Appeal from the Circuit Court of Cook County. No. 99 CH 17008 Honorable Patrick E. McGann, Judge Presiding.
The opinion of the court was delivered by: Presiding Justice Theis
Plaintiffs, Charles Foster Brown III, Heidi Hall Jones, and Ned Ochiltree, Jr., in their capacity as trustees of the Meyer Family Foundation (the Trustees), sought a declaratory judgment that the plain language of the Meyer Trust Agreement (the Trust Agreement) permitted them to terminate the Meyer Family Foundation (the Trust) and distribute the corpus of the Trust to the Oakleaf Foundation, under which the Trustees would serve as some of its fiduciaries. Defendant, the Attorney General of the State of Illinois, on behalf of the beneficiaries of the Meyer Family Foundation (the Attorney General), filed a two-count counterclaim. He alleged that the proposed distribution violated the terms of the Trust Agreement, was a breach of the Trustees' fiduciary duty, and that the Trustees had unclean hands.
After a bench trial, the trial court granted judgment in favor of the Trustees on their declaratory judgment action provided that certain modifications were made to the articles of incorporation and the bylaws of the newly established Oakleaf Foundation. Additionally, the trial court entered judgment against the Attorney General on his counterclaim, finding that the Trustees had not acted contrary to the Trust Agreement.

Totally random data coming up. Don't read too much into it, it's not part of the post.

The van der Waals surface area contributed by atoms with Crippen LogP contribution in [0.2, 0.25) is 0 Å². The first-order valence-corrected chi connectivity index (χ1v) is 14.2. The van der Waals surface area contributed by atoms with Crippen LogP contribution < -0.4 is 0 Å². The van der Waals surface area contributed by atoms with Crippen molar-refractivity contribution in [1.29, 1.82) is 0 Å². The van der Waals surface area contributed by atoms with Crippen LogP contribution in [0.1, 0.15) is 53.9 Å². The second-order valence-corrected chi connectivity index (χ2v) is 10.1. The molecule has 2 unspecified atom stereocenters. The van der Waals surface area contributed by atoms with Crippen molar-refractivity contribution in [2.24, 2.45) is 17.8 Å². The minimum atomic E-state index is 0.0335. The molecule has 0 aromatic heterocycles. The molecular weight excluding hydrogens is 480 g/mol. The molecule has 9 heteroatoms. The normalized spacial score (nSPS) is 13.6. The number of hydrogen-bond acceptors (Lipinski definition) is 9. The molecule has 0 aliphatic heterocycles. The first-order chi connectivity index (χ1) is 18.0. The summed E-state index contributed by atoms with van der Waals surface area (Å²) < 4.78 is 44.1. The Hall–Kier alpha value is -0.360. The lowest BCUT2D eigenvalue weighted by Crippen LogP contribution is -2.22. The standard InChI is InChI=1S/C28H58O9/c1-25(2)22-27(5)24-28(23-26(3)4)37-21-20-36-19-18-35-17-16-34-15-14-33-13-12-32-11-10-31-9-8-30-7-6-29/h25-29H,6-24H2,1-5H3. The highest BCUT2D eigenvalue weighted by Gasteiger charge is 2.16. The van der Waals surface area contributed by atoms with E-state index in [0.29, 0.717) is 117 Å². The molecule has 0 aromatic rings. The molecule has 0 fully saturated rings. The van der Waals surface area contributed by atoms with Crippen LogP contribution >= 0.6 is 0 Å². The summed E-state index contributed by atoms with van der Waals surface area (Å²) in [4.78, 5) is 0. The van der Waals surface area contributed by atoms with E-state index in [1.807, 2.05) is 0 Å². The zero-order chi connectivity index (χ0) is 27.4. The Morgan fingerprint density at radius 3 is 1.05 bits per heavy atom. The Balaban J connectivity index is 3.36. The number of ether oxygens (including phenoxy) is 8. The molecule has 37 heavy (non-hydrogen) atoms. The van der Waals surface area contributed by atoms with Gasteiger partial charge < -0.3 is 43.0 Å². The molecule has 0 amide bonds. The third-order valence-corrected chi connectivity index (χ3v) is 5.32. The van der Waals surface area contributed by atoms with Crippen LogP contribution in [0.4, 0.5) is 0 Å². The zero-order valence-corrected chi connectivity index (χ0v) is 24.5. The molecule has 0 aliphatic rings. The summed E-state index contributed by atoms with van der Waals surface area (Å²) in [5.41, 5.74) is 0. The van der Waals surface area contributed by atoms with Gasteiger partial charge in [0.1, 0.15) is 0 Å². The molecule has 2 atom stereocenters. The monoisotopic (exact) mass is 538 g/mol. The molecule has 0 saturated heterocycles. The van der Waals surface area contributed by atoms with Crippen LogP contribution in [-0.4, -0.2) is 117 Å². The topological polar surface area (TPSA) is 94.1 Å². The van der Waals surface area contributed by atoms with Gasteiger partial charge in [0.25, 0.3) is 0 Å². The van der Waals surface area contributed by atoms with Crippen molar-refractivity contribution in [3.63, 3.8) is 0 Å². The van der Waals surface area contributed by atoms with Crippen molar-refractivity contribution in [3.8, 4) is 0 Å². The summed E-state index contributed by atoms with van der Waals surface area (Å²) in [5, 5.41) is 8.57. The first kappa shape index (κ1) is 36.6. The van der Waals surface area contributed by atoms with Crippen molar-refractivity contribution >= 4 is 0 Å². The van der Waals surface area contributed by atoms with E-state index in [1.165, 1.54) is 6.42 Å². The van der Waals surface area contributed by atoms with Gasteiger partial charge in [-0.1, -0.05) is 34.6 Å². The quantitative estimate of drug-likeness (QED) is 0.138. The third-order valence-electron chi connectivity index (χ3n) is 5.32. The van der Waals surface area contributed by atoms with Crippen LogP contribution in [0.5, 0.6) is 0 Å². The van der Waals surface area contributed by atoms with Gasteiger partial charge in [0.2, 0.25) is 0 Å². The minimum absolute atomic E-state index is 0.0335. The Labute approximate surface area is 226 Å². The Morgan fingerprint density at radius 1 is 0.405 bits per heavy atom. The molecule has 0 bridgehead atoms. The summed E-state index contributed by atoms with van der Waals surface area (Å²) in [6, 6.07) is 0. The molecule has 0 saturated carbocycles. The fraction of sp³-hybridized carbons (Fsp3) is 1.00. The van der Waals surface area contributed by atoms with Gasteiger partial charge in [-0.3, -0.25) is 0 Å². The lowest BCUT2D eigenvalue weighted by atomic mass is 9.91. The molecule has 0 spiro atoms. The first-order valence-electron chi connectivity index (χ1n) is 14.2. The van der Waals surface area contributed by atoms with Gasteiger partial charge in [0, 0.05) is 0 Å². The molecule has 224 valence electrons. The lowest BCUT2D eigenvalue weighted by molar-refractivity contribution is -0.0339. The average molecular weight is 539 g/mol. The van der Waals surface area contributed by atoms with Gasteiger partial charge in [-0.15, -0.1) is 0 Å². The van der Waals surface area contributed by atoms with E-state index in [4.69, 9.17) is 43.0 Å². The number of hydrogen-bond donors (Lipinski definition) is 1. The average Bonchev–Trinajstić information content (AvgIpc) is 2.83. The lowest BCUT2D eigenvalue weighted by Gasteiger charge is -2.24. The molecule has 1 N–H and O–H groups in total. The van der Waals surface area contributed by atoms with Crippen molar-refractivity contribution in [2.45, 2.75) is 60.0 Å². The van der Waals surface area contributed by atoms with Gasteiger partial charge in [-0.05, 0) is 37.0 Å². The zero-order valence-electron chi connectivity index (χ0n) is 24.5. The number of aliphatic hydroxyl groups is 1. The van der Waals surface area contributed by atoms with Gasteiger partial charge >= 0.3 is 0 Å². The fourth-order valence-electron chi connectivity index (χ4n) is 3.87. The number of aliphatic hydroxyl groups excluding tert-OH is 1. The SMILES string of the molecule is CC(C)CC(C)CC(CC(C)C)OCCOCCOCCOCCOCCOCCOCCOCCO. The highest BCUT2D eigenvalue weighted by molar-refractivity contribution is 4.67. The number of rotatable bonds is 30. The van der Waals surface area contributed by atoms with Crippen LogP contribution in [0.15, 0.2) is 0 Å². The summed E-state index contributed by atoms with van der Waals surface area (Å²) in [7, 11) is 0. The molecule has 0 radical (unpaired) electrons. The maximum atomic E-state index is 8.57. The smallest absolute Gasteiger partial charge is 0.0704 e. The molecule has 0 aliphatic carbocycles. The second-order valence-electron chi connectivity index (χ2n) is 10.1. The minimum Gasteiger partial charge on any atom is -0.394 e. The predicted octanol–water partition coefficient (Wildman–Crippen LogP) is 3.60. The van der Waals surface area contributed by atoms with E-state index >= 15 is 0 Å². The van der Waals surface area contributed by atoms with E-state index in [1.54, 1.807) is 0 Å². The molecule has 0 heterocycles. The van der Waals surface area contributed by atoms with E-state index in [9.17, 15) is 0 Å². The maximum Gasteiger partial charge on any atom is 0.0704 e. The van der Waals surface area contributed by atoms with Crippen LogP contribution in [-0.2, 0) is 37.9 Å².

On appeal, the Attorney General contends that (1) the distribution to the Oakleaf Foundation violates the unambiguous terms of the Trust Agreement; (2) where the trust beneficiaries affirmatively requested that the Trust terminate, the Trustees must follow that directive and terminate their relationship with the Trust corpus; (3) the Oakleaf Foundation causes indeterminate and unnecessary administrative costs that would be avoided by a direct distribution to charity; and (4) the Trustees cannot be permitted to extend their control over the Trust corpus through the Oakleaf Foundation because they have unclean hands. For the following reasons, we affirm the judgment of the circuit court.
On December 23, 1946, C. Louis Meyer (the Grantor) established the Meyer-Ceco Foundation, also known as the Meyer Family Foundation, by a written Trust Agreement between himself, and his wife, Mary Luman Meyer, his daughter, Mary Elaine Meyer Moseman, and an employee of his company, J. Edmond Grogan, as trustees. The Agreement was executed in Nebraska. The Meyer Family Foundation is now an Illinois charitable trust pursuant to the Charitable Trust Act (the Act) (760 ILCS 55/1 et seq. (West 2000)). Since 1969, the Foundation has also been administered as a private foundation within the meaning of section 509(a) of the Internal Revenue Code of 1986 (the Revenue Code) (IRC §509(a) (2003)), and is a tax-exempt organization as provided by section 501(c)(3) of the Revenue Code (IRC §501(c)(3)(2003)). The Trust was originally funded with $1,000 and the assets have grown to over $12 million.